Brachycephaly in Infants
Brachycephaly is a form of flat head syndrome and is characterised by a flattening at the back of the head, with the width of the head being wider than usual. Unlike plagiocephaly, there is no asymmetry with brachycephaly in infants, unless it is present alongside plagiocephaly.
A baby’s skull and the sutures that join the cranial bones are soft and flexible at the start of life, to accommodate brain growth. Because of the flexibility of the skull, when the back of a baby’s head is flattened, the head shape can look very wide and tall at the back.
The temporal bones (pictured) that sit just above the ear can also become flexed and prominent.
The word ‘brachycephaly’ comes from the Greek word for ‘short head’. Brachycephaly in infants presents as the shape of the skull being shorter, front-to-back, than average babies’ skulls. Babies with brachycephaly may have:
- Skulls that are flat at the back
- Crowns that are high at the rear
- Wide faces
- Protruding ears
It might be that your baby has plagiocephaly, which is an asymmetrical head shape that usually involves one side of the head being flatter than the usual. In most cases, babies have a combination of brachycephaly and plagiocephaly. You can learn more about the key differences between plagiocephaly and brachycephaly here.
What Causes Brachycephaly in Infants?
Positional brachycephaly is caused by positioning after birth, and the risk factors for acquiring brachycephaly outside of the womb tend to match the risk factors for plagiocephaly. One of these key risk factors is that a baby can be lying in one position for too long during the day and night. Our advice is that you must always place your baby to sleep on their backs; this has saved the lives of many babies. During the day ,when your baby is awake and you are with them, we recommend plenty of tummy time to reduce the pressure applied to the back of the baby’s head.
We explore the causes of brachycephaly in more depth in the section below, and you can also learn more about the causes of brachycephaly in our blog post, titled What is Brachycephaly and What Causes it?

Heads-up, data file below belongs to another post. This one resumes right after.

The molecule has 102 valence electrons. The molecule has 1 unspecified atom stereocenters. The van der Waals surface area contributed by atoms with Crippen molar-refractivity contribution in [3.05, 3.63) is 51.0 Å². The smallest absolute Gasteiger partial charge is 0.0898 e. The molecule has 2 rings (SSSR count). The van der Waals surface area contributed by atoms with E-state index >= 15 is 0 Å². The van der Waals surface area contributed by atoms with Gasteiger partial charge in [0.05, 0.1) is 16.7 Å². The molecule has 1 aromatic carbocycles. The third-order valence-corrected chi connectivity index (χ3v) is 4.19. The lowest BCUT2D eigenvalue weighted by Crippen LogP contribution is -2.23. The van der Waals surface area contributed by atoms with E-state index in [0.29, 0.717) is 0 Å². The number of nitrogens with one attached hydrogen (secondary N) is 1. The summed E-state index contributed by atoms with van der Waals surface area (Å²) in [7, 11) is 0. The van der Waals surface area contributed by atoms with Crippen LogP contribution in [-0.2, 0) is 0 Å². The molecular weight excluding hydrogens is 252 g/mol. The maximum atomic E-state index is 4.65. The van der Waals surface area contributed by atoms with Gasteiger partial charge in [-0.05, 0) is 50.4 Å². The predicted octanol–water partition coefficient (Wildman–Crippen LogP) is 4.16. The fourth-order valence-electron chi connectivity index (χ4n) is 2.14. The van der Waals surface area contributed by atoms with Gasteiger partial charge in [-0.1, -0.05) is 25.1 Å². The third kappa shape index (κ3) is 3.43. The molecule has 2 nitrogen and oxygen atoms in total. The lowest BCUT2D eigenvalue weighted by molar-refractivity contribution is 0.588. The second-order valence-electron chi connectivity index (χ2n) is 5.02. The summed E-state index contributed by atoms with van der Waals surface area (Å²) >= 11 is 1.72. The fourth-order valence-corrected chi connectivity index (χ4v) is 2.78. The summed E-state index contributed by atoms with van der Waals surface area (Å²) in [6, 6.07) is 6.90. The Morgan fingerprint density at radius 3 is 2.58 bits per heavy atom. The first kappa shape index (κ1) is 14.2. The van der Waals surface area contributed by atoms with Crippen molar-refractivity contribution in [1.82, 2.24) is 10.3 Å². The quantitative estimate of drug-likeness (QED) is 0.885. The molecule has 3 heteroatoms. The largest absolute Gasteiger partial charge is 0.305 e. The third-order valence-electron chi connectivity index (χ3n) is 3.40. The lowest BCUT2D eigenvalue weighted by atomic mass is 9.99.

Types of Brachycephaly
Linked to the cause of brachycephaly, there are two types of the condition, including varying degrees of severity from mild brachycephaly to severe brachycephaly:
- Asymmetrical Deformational Brachycephaly (ADB) – Also known as plagiocephaly with brachycephaly or vice versa, ADB is a combination of plagiocephaly and brachycephaly, resulting in flattening in the back of the head. This leads to an unusually wide head and an asymmetrical appearance.
- Symmetrical Deformational Brachycephaly (SDB) – SDB refers to brachycephaly that is not accompanied by plagiocephaly, and therefore doesn’t display asymmetry, as the widening is bilateral.
If you’re not sure what type of brachycephaly your infant has, our team of clinicians are here to help assess your baby’s head shape.
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Brachycephaly in babies becomes obvious due to visual indicators at around eight weeks of age. Particularly when looking at a baby from the side and from above, parents can often see that their baby has a flattening to the back of the head, as well as a wider-than-usual appearance from the front.
Signs to Look Out For in Brachycephaly in Babies
- Flattening across the back of the head at the position of the occipital bone. The occipital bone is the lower bone at the back of the head, below the back (posterior) fontanelle.
- A head that looks very wide in comparison with its front to back length. A normal head shape is like an egg, a bit wider at the back but longer than it is wide.
- A head that is very high at the back in comparison to the front.
- Bulging at the temple area at the front of the head.
- Bulging over the ears.
- Some asymmetry at the back of the head indicating plagiocephaly.
We break down four key indications of brachycephaly in babies in our previous blog post.
Diagnosis and Brachycephaly Treatment
If you are concerned about your baby having brachycephaly, we would recommend a free consultation with one of our skilled clinicians who can take some brachycephaly images and assess the severity of your baby’s condition.